Children were randomised at the point of first-line treatment failure to receive either intravenous phenytoin (20 mg/kg or max dose 2g, infusion rate 1 mg/kg/min) or intravenous levetiracetam (40 mg/kg or max dose 2.5g, infused over 5 minutes). The primary outcome was the time from randomisation to termination of the seizure, defined as the cessation of all visible signs of convulsive activity. Secondary outcomes included the need for further anti-convulsants, admission to a high-dependency area, rapid sequence induction (RSI) for ongoing seizure activity and the rate of serious adverse reactions.
What are the main findings from the research?
In total, 286 patients were included in the analysis with a roughly equal split between the treatment groups (134 allocated to receive phenytoin, 152 allocated to receive levetiracetam). Key baseline demographics were similar between groups.
Overall, levetiracetam was not superior to phenytoin.
The rate of seizure termination was similar between groups (70% and 64% respectively), as was the time to cessation of seizure activity. It’s worth noting that the team analysed time to seizure cessation both from the time of initial randomisation and from the start of the infusions and both times were comparable between groups.
Secondary outcomes also showed no significant differences between the drugs. Additional anticonvulsant use, rates of RSI rates for ongoing seizures and rates of high-dependency admission were all comparable between groups. Overall, the number of adverse events were roughly equal between groups, with 20 adverse events with levetiracetam versus 23 with phenytoin. There were 5 serious adverse events, only 2 of which were thought to be treatment related. These were life-threatening hypotension and increased focal seizures with decreased consciousness, both of which occurred in the same patient who received phenytoin.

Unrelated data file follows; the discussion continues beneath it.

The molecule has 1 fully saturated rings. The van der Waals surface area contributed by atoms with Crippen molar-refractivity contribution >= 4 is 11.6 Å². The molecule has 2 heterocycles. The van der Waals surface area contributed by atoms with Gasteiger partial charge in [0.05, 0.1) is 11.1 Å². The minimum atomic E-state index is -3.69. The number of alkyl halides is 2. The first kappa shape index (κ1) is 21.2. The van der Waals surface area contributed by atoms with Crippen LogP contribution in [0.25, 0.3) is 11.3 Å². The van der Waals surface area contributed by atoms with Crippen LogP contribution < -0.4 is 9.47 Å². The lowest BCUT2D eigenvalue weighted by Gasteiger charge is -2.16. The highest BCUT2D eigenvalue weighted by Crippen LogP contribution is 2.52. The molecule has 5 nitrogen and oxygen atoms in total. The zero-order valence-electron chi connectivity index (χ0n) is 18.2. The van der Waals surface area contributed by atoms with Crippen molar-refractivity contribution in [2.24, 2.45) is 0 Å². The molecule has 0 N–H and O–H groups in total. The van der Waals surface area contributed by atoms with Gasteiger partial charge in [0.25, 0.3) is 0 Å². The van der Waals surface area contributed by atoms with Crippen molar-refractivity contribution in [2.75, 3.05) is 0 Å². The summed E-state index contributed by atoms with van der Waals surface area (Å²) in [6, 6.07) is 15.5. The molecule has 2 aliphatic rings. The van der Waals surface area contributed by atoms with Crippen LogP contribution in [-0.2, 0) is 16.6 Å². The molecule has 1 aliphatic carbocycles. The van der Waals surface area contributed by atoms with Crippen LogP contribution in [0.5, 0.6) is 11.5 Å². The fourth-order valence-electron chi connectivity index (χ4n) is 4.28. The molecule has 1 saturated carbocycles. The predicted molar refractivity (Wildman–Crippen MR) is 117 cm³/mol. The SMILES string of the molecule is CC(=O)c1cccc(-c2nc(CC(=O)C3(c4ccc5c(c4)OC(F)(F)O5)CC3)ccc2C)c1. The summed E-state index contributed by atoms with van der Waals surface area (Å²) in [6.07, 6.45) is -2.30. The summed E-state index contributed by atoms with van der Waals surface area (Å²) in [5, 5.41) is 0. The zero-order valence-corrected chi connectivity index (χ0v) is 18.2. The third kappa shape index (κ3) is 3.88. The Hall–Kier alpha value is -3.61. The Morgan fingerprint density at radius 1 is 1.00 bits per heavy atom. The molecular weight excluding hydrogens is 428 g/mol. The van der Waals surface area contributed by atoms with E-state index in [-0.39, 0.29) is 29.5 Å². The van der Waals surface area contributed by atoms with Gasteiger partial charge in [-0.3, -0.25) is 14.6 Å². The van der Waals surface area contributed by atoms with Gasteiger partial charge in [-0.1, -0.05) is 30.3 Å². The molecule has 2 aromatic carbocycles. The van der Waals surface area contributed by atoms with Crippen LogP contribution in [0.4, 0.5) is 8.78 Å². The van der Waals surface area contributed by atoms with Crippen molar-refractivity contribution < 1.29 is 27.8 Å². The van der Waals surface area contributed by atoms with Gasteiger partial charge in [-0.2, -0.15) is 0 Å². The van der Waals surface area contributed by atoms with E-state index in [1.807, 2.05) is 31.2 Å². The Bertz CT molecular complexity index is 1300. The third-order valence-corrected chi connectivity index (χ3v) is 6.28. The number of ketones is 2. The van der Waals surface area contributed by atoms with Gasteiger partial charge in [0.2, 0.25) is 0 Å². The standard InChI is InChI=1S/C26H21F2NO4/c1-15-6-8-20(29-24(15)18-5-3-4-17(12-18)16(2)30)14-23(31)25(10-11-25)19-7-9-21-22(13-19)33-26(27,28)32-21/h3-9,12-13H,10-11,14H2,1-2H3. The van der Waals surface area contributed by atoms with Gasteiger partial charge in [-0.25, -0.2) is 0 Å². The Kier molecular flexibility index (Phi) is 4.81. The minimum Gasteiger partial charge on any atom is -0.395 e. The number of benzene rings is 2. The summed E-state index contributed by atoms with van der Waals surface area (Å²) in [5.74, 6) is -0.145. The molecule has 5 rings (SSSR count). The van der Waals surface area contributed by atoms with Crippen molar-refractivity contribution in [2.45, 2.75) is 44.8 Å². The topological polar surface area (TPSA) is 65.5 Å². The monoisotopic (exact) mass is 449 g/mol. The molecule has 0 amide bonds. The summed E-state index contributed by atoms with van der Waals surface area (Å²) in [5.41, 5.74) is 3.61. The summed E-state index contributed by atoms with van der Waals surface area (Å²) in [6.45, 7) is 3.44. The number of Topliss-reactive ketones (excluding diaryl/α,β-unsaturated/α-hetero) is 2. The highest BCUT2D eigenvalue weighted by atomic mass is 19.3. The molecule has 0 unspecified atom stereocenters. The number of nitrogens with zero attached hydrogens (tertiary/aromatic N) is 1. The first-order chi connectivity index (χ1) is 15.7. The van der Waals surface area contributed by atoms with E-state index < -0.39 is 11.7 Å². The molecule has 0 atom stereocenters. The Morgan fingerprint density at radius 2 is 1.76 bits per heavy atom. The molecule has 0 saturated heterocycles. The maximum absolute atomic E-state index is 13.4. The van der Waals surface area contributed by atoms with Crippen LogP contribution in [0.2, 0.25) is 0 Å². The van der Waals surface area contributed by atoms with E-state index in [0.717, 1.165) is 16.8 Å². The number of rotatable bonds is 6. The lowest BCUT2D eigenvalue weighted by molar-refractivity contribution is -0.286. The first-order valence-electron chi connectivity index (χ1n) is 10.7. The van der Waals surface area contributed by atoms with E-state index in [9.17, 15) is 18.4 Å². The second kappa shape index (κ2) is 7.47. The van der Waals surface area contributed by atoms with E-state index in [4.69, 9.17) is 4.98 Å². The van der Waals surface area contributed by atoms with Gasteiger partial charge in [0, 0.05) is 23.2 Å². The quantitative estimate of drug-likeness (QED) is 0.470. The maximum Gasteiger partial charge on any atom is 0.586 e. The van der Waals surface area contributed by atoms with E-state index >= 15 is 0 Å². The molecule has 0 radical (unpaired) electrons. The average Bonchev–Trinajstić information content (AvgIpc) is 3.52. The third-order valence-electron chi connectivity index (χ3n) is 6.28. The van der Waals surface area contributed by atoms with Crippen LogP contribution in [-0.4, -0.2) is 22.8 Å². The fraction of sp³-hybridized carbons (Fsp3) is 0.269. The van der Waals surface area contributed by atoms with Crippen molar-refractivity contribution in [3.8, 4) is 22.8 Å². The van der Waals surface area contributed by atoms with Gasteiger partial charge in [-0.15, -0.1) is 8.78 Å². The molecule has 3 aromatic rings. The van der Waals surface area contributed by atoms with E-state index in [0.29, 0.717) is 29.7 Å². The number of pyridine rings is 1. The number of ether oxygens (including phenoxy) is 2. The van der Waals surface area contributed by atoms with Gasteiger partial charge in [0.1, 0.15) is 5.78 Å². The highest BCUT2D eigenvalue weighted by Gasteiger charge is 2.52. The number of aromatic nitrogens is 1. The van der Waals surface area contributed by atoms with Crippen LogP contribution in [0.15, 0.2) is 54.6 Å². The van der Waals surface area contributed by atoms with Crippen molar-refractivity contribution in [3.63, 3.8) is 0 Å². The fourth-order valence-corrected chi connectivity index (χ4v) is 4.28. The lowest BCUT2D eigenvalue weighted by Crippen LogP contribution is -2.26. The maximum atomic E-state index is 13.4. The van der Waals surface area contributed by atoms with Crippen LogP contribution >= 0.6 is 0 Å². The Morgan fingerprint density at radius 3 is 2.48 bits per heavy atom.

Are there any limitations we should be aware of?
The main limitation of the study was that it had an open-label design. This means that both the participants and the treating clinicians were aware of which group the child had been allocated to. Realistically it would have been difficult to conduct the study in any other way given the difference in infusion rates of the two drugs, however, it is an important factor to consider as it may have introduced bias into the results. This is especially important given the primary outcome (time to seizure cessation) was determined by the treating physician and was potentially subjective, relying on their assessment of when seizure activity had stopped.